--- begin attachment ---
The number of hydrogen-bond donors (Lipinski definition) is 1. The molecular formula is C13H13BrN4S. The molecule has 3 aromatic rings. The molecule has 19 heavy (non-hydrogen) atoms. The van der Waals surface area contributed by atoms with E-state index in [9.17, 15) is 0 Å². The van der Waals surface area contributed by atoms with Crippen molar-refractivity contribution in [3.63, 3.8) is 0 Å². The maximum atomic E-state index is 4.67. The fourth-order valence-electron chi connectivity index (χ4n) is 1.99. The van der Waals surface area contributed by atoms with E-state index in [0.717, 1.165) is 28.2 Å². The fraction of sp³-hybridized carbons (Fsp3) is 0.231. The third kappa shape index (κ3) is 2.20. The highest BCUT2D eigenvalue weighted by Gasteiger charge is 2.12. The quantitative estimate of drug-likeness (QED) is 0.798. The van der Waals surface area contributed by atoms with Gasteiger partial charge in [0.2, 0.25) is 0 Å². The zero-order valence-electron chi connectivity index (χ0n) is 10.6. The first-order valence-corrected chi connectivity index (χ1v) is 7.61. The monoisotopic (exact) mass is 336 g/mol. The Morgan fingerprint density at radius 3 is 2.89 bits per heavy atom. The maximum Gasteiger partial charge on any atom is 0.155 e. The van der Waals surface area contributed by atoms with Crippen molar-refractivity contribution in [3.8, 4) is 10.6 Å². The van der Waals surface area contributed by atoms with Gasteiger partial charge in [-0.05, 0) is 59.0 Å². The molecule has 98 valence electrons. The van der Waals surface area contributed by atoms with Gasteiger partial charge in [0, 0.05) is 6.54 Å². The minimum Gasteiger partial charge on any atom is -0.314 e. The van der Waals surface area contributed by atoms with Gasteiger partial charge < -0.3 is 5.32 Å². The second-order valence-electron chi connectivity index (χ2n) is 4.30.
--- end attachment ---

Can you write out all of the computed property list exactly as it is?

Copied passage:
The number of hydrogen-bond donors (Lipinski definition) is 1. The molecular formula is C13H13BrN4S. The molecule has 3 aromatic rings. The molecule has 19 heavy (non-hydrogen) atoms. The van der Waals surface area contributed by atoms with E-state index in [9.17, 15) is 0 Å². The van der Waals surface area contributed by atoms with Crippen molar-refractivity contribution in [3.63, 3.8) is 0 Å². The maximum atomic E-state index is 4.67. The fourth-order valence-electron chi connectivity index (χ4n) is 1.99. The van der Waals surface area contributed by atoms with E-state index in [0.717, 1.165) is 28.2 Å². The fraction of sp³-hybridized carbons (Fsp3) is 0.231. The third kappa shape index (κ3) is 2.20. The highest BCUT2D eigenvalue weighted by Gasteiger charge is 2.12. The quantitative estimate of drug-likeness (QED) is 0.798. The van der Waals surface area contributed by atoms with Gasteiger partial charge in [0.2, 0.25) is 0 Å². The zero-order valence-electron chi connectivity index (χ0n) is 10.6. The first-order valence-corrected chi connectivity index (χ1v) is 7.61. The monoisotopic (exact) mass is 336 g/mol. The Morgan fingerprint density at radius 3 is 2.89 bits per heavy atom. The maximum Gasteiger partial charge on any atom is 0.155 e. The van der Waals surface area contributed by atoms with Crippen molar-refractivity contribution in [3.8, 4) is 10.6 Å². The van der Waals surface area contributed by atoms with Gasteiger partial charge in [-0.05, 0) is 59.0 Å². The molecule has 98 valence electrons. The van der Waals surface area contributed by atoms with Gasteiger partial charge in [0, 0.05) is 6.54 Å². The minimum Gasteiger partial charge on any atom is -0.314 e. The van der Waals surface area contributed by atoms with Gasteiger partial charge < -0.3 is 5.32 Å². The second-order valence-electron chi connectivity index (χ2n) is 4.30.